It's raining at Lord's as play is due to start. Inside the North Gate a family huddle from the weather. The father tries to put their bat into a bag to keep the rain off it. The little boy looks at the Nursery Ground hopefully and his slightly older sister looks at it hopelessly. She has on an English baseball cap, and she is looking out at the weather like this is going to be her day. It was supposed to be her special day, instead it's soaked with rain trying to find its way into every dry nook.
On the walkway between the main ground and the Nursery, there is a huge crowd. It is dry there but, more importantly, the England and Sri Lanka players are heading out to the nets this way, and there is an autograph opportunity.
One boy shouts, "It's Finny", as the giant fast bowler heads through. Finn stops on his way to the nets and starts signing autographs. "He's on the wrong side," squeals the boy, with all the disappointment of being one metre from your hero and never getting to meet him.
A teenage girl runs off and grabs her brother at the same time. "Quick, you can get Finn." Her little brother is quickly trying to get a mini bat out of his bag in time, he just manages it and then heads to the front to find Finn, disappearing into the crowd.
In the food court people in summer cricket gear crowd under Lord's umbrellas trying to eat their overpriced food. A teen with a cricket academy jacket can't get his debit card to work, so he has convince the woman serving him to hold his food, and then convince his mate to lend him the money for his fish and chips. He does both successfully, and then huddles under the umbrella trying to keep his food from getting soggy.
Out on the ground Mick Hunt, the Lord's groundsman, is marshalling his troops. When the rain breaks off, he quickly gets organised and has the ground ready for a prompt restart. Then it rains again and he has to cover the square, put the hover cover back into place. He swings one of the cords on to it in frustration as the umbrellas go back up.
But the rain does pass, and the cricket does go on. When the sun comes out after an over or two, the crowd cheers.
They watch Alex Hales. The ball is doing a bit, and Sri Lanka bowl well with it. Hales is edging through the slips at times. Then Shaminda Eranga hits him on the pad. It's straight but high, and not out. Sri Lanka review and again fall foul of the marginal call. Next over from Eranga, Hales is on 49 when he leaves a ball that seems to almost curve around his stumps.
But he makes it to 50, and he thanks the crowd far more than a seasoned player might.
"The crowd is starting to live each ball with him. Angelo Mathews is on. If there was ever a Test bowler to ease you to a hundred, it is Mathews"
Then his off stump is destroyed by another subterranean missile from Nuwan Pradeep. But before English fans can be upset Rod Tucker is screaming "no-ball". People squint at screens, and listen intently to commentary, to hear that it was a bad call. But Hales bats on.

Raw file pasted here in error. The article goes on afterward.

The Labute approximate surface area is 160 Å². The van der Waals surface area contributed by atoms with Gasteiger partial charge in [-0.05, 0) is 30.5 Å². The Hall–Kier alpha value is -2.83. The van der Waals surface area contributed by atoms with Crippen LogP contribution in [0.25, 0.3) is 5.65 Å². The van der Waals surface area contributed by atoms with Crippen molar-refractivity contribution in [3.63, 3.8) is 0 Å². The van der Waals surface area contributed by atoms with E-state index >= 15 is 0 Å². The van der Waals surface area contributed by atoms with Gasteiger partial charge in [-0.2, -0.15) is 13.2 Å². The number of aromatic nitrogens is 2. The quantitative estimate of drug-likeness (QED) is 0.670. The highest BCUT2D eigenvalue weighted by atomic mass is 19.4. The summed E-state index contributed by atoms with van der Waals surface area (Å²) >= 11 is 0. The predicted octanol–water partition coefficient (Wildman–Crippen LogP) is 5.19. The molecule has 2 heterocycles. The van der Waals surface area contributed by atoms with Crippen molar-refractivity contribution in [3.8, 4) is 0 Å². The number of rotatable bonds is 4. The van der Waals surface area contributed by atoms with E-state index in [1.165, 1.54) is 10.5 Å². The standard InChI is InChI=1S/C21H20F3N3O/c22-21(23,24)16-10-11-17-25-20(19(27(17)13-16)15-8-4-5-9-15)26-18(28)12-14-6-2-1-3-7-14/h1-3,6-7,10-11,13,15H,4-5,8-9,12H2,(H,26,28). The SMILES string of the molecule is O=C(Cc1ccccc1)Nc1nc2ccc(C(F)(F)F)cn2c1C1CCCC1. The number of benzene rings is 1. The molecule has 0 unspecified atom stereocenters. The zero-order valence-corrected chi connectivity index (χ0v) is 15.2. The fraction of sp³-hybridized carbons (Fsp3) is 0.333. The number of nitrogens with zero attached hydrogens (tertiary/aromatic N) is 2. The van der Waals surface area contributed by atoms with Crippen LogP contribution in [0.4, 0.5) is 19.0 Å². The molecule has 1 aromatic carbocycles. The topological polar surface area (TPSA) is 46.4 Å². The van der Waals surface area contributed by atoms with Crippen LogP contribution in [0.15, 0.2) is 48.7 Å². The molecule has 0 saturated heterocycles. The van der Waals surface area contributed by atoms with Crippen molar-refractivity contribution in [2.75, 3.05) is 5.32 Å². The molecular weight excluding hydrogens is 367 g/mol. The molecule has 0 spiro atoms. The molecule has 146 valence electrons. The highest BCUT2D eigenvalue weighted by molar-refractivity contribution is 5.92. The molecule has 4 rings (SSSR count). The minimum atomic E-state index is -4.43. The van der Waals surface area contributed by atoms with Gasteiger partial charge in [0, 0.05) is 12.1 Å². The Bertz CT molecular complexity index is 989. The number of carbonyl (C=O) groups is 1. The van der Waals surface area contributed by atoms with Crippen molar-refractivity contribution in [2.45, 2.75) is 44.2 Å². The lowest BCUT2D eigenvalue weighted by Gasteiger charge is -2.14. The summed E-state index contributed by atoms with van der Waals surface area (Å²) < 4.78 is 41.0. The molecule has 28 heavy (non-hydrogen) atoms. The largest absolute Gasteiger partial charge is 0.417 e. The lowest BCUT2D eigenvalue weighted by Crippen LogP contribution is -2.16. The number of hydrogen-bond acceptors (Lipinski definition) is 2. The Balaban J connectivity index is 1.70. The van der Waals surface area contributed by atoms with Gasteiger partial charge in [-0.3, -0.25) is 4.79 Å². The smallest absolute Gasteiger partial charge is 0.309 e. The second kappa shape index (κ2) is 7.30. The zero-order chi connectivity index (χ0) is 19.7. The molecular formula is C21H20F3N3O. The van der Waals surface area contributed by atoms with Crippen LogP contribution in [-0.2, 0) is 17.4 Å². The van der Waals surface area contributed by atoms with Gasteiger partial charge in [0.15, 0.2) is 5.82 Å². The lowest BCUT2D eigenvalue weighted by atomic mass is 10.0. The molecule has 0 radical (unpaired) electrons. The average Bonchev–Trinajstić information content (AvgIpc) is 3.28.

From there he opens up a bit, he unfurls one of his long-limbed cover drives that races away despite deep point being out on the road. At one stage he takes a straight six and then swept four from Rangana Herath, who is bowling a very good spell aiming at Rangana-friendly footmarks.
A couple more sweeps come, one clever, one brutal. And Hales is in the 90s for the first time in Tests.
In the crowd there is a bit of excitement. It starts with the clapping of England's 200, but the excitement grows as Hales nears his special landmark. The crowd is starting to live each ball with him. Angelo Mathews is on. If there was ever a Test bowler to ease you to a hundred, it is Mathews.
Instead the ball comes in to Hales, maybe slope, or seam, or just the angle. All of them even. Hales is across his stumps, and it hits him high. It hits him high enough for hope, but also straight enough for worry.
The umpire gives it.
As the finger goes up a boy in the crowd clutches at his hair, then he throws his whole head back and drags his hand over his face. It is his brother who tells him about the review. There is hope again.
You can hear the murmurs from the early replays looking for an edge, the crowd thinks it is a bit high. Then the replay for the lbw itself comes up. The first red comes up, then the second, and then finally there is an orange. The crowd sighs. The boy is confused, but his dad tells him 'umpire's call' means out for Hales. The boy is upset, again.
The crowd start to clap Hales. One of the first to stand is this boy's father. Then the boy's brother gets up. Then the boy does.
The ECB goes through the motions of playing patriotic songs and waving oversized flags on almost all days of the Test, because, while for most of us it is a bit silly, there might be one kid who is there on their first day. Their first time at the cricket, or just at Test, and they want it to feel special.
This wasn't a special day for Hales. It almost was, but then it fell very short of it. It wasn't a perfect day for the young boy who watched on, or the many other kids around the ground. It rained too much, the Alastair Cook mad show later on didn't last long enough and their hero didn't get his hundred. But they were at Lord's, and it was still a bit special.